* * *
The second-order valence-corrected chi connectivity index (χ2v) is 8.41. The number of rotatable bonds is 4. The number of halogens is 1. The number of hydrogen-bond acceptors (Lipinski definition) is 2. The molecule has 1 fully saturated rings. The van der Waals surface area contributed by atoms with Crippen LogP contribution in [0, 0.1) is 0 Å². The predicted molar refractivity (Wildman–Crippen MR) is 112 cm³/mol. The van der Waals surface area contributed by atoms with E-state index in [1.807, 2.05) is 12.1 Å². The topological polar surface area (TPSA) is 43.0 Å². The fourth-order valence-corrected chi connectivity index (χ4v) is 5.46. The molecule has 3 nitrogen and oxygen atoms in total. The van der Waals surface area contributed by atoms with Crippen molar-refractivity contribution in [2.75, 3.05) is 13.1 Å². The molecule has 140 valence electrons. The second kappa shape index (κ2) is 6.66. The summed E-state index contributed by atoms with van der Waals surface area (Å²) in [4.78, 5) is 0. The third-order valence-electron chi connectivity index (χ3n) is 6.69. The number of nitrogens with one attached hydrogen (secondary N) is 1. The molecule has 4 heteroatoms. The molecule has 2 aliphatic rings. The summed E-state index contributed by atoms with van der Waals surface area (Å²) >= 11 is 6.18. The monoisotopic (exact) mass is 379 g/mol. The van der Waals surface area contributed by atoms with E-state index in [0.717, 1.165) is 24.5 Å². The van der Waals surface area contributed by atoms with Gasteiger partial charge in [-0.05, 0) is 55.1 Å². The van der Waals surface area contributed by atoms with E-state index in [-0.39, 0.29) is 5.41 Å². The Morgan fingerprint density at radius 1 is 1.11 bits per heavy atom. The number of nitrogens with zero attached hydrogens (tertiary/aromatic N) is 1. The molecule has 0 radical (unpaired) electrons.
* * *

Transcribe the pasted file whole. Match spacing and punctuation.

The second-order valence-corrected chi connectivity index (χ2v) is 8.41. The number of rotatable bonds is 4. The number of halogens is 1. The number of hydrogen-bond acceptors (Lipinski definition) is 2. The molecule has 1 fully saturated rings. The van der Waals surface area contributed by atoms with Crippen LogP contribution in [0, 0.1) is 0 Å². The predicted molar refractivity (Wildman–Crippen MR) is 112 cm³/mol. The van der Waals surface area contributed by atoms with E-state index in [1.807, 2.05) is 12.1 Å². The topological polar surface area (TPSA) is 43.0 Å². The fourth-order valence-corrected chi connectivity index (χ4v) is 5.46. The molecule has 3 nitrogen and oxygen atoms in total. The van der Waals surface area contributed by atoms with Crippen molar-refractivity contribution in [2.75, 3.05) is 13.1 Å². The molecule has 140 valence electrons. The second kappa shape index (κ2) is 6.66. The summed E-state index contributed by atoms with van der Waals surface area (Å²) in [4.78, 5) is 0. The third-order valence-electron chi connectivity index (χ3n) is 6.69. The number of nitrogens with one attached hydrogen (secondary N) is 1. The molecule has 4 heteroatoms. The molecule has 2 aliphatic rings. The summed E-state index contributed by atoms with van der Waals surface area (Å²) >= 11 is 6.18. The monoisotopic (exact) mass is 379 g/mol. The van der Waals surface area contributed by atoms with E-state index in [0.717, 1.165) is 24.5 Å². The van der Waals surface area contributed by atoms with Gasteiger partial charge in [-0.05, 0) is 55.1 Å². The van der Waals surface area contributed by atoms with E-state index in [-0.39, 0.29) is 5.41 Å². The Morgan fingerprint density at radius 1 is 1.11 bits per heavy atom. The number of nitrogens with zero attached hydrogens (tertiary/aromatic N) is 1. The molecule has 0 radical (unpaired) electrons.